So yesterday, I was planning to go swimming to get my muscles working again, but it was such a lovely morning that a walk seemed like a good idea.
There are loads of footpaths on the Island. Some of them are ancient roadways that were probably first laid down by neolithic man out for a stroll with his neolithic wolf/dog/thing in order to drop in with the neolithic neighbours over the next tumuli. Others are more mudpie pits which are entertaining to wade in if your wellies are long enough, but less fun if you have trendy festival-type ankle boots. Some of the footpaths on the island disappear every year, not because our farmer landowners are antipathetic to walkers (they’re not at all) but because the paths themselves fall off the back of the Wight. This happens much more often than you might imagine, so if you’re planning a walk on the wild (i.e. south) side, it’s worth checking before you set off that your route doesn’t take you up and down a sheer, clay cliff face. Yes. Been there, done that, threw the gloves out.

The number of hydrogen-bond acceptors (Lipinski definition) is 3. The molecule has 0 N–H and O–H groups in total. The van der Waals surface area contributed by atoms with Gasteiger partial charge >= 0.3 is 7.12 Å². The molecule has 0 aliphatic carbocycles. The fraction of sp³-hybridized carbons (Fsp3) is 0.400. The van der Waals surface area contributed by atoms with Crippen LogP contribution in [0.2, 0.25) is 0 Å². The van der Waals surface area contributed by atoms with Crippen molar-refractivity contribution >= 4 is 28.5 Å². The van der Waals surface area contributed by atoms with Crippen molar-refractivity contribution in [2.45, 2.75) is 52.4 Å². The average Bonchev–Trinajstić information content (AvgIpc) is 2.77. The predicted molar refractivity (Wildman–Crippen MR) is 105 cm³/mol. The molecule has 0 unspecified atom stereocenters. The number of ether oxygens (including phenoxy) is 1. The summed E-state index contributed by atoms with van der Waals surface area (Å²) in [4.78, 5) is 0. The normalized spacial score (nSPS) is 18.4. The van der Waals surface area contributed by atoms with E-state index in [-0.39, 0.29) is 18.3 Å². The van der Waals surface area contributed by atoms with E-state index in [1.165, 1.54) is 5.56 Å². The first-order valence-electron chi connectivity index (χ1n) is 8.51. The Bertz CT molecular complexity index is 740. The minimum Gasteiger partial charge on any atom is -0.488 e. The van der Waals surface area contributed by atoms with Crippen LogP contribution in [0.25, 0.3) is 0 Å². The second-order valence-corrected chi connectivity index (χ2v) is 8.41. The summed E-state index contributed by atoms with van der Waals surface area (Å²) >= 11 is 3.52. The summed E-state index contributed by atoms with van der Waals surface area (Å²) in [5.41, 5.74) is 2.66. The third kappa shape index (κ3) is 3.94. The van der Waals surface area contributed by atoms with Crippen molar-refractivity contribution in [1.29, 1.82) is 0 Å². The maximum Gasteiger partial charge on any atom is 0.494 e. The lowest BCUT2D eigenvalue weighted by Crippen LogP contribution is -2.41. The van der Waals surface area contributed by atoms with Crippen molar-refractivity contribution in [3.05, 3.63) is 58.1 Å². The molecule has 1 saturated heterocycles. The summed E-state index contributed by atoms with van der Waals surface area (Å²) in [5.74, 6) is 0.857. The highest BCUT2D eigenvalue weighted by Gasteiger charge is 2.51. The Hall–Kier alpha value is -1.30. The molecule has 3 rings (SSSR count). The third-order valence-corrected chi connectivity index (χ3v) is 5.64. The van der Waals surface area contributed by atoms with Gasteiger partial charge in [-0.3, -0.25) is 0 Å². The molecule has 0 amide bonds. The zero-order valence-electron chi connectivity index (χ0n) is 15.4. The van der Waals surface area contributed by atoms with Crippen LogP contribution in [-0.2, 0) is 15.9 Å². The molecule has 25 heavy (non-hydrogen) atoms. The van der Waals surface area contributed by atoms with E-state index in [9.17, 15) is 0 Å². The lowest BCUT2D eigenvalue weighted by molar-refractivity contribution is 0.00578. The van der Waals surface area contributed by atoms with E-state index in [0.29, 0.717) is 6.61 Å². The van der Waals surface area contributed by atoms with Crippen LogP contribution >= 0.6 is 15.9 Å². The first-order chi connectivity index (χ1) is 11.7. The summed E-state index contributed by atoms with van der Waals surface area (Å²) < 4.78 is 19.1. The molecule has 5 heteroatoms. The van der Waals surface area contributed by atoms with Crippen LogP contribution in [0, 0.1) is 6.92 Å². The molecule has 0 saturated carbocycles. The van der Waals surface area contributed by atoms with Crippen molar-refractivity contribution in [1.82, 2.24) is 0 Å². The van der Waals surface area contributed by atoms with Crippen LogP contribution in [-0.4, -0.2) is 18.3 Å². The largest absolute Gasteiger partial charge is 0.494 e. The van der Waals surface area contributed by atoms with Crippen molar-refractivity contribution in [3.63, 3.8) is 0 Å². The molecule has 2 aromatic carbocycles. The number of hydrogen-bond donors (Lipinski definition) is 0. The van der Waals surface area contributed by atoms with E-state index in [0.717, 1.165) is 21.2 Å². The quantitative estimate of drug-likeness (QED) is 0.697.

The 4.8 mile round trip I picked takes a circular route up through Carisbrooke past the Waverley Inn, onto the Tennyson trail (fantastic views) and then down and around the Bowcombe valley where the Lukely brook fiddles its way towards Newport. In late April, the May is budding in the hedgerows, the periwinkles are grabbing their time in the sun before the wheat banishes them to perpetual shade for another year, and if you’re lucky, you may see a wild cowslip or two. And of course, there’s the wild garlic.